More typically, for an existing event, you should try to rebook as many previous exhibitors as possible and attempt to get attendees to commit to the next year (If you can). And the ideal time is while the event is happening or shortly thereafter. From this, it follows that you want to have incentives (e.g. money-back guarantees for attendees, free stuff they can’t get otherwise) that make it worthwhile for exhibitors/attendees to commit early.

 

4) You don’t reach out, either in person or on the phone, to your attendees

This indicates an ‘I don’t care to know my audience’ attitude and it’s an unforgivable flaw to be found in any event professional who doesn’t personally know at least 10 attendees. Engaging personally with your customers is the best way – the only way – to know what they care about. And what they care about is what drives where they will spend their money.

Perhaps this is illustrated by a recent argument I had with someone at an industry event where concerns were raised about where her industry was going. Yet, at the same time, she argued that she had no time to speak with 10 attendees a month. To me, that kind of time spent is an investment that will pay off in the future. Ask the right questions and you’ll know where your industry is going. And you’ll be well positioned with the right offer to take advantage.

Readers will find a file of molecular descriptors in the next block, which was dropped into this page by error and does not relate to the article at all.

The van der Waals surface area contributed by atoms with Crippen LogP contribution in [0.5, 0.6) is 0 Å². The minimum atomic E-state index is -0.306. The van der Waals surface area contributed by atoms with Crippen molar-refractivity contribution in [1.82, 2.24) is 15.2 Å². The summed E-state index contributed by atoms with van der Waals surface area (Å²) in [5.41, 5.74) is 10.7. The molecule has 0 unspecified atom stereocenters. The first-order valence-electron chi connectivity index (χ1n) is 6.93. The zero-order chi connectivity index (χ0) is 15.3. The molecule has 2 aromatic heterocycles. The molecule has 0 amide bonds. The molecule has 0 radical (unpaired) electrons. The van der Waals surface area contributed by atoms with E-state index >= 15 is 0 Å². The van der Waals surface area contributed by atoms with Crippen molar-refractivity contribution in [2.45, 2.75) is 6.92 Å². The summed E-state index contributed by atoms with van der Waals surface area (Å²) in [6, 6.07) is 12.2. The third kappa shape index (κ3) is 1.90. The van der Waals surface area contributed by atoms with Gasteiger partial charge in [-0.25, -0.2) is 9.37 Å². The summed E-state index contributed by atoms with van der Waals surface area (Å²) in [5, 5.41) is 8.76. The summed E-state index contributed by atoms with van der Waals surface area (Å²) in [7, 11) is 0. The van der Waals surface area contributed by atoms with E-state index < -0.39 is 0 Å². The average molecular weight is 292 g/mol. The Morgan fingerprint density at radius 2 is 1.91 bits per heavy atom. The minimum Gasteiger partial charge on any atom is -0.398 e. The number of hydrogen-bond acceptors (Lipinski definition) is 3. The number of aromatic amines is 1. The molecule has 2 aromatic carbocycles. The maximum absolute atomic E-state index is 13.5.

5) Your event isn’t making enough money

This is the toughest situation because it’s real, tangible, and has an urgency that requires prompt action, especially when you have other choices to make money. It could be attributed to a variety of reasons, some of which I have already listed above. If this is your scenario, you should probably hire someone from outside who can give you a fresh perspective on the likely causes and the prospective remedies that may not be obvious to someone inside who works on the event daily.

 

Whatever the situation, leaving money on the table is a bad strategy. It leaves opportunities both for new and old competitors. So why would you do that?

 


Warning: Event Launch Disaster Ahead 1

 

I recently read an article in Convene which captured the mistakes that were made during a two-year effort to launch a content marketing event in Europe.  For those who have not read the story, the conference manager of LavaCon – a successful, though relatively niche, US-based event – had been urged by a number of his exhibitors to try to replicate that success in Europe, where it was assumed that it could attract a new set of attendees.

 

In 2016, the conference manager tried to do so in Dublin, but failed. Undaunted, but presumably having learned from that first year’s experiences, he ran the event again this past May (again in Dublin, but in a different venue) only to falter a second time. Why did two successive efforts fall short of expectations? Simply put, he had some bad luck with an unexpected competitive event, but compounded the problem with some rookie mistakes.